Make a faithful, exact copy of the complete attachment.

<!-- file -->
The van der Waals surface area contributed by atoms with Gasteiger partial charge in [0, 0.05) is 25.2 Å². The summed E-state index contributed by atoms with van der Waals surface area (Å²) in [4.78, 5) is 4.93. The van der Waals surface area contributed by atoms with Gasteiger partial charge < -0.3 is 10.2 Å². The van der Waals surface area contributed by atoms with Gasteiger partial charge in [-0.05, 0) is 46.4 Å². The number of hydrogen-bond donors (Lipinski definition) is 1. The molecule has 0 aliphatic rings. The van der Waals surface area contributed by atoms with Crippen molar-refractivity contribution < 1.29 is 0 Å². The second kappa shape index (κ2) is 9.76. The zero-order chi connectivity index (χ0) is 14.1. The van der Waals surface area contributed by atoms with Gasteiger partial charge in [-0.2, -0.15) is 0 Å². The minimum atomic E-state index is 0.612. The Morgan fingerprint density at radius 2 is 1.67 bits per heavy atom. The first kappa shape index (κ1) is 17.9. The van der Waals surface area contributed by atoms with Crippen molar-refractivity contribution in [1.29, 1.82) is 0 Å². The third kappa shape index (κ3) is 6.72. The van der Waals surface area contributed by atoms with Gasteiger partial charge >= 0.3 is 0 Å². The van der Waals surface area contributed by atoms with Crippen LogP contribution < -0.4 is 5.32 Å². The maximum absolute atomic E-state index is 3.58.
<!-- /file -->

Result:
The van der Waals surface area contributed by atoms with Gasteiger partial charge in [0, 0.05) is 25.2 Å². The summed E-state index contributed by atoms with van der Waals surface area (Å²) in [4.78, 5) is 4.93. The van der Waals surface area contributed by atoms with Gasteiger partial charge < -0.3 is 10.2 Å². The van der Waals surface area contributed by atoms with Gasteiger partial charge in [-0.05, 0) is 46.4 Å². The number of hydrogen-bond donors (Lipinski definition) is 1. The molecule has 0 aliphatic rings. The van der Waals surface area contributed by atoms with Crippen molar-refractivity contribution < 1.29 is 0 Å². The second kappa shape index (κ2) is 9.76. The zero-order chi connectivity index (χ0) is 14.1. The van der Waals surface area contributed by atoms with Gasteiger partial charge in [-0.2, -0.15) is 0 Å². The minimum atomic E-state index is 0.612. The Morgan fingerprint density at radius 2 is 1.67 bits per heavy atom. The first kappa shape index (κ1) is 17.9. The van der Waals surface area contributed by atoms with Crippen molar-refractivity contribution in [1.29, 1.82) is 0 Å². The third kappa shape index (κ3) is 6.72. The van der Waals surface area contributed by atoms with Gasteiger partial charge >= 0.3 is 0 Å². The van der Waals surface area contributed by atoms with Crippen LogP contribution < -0.4 is 5.32 Å². The maximum absolute atomic E-state index is 3.58.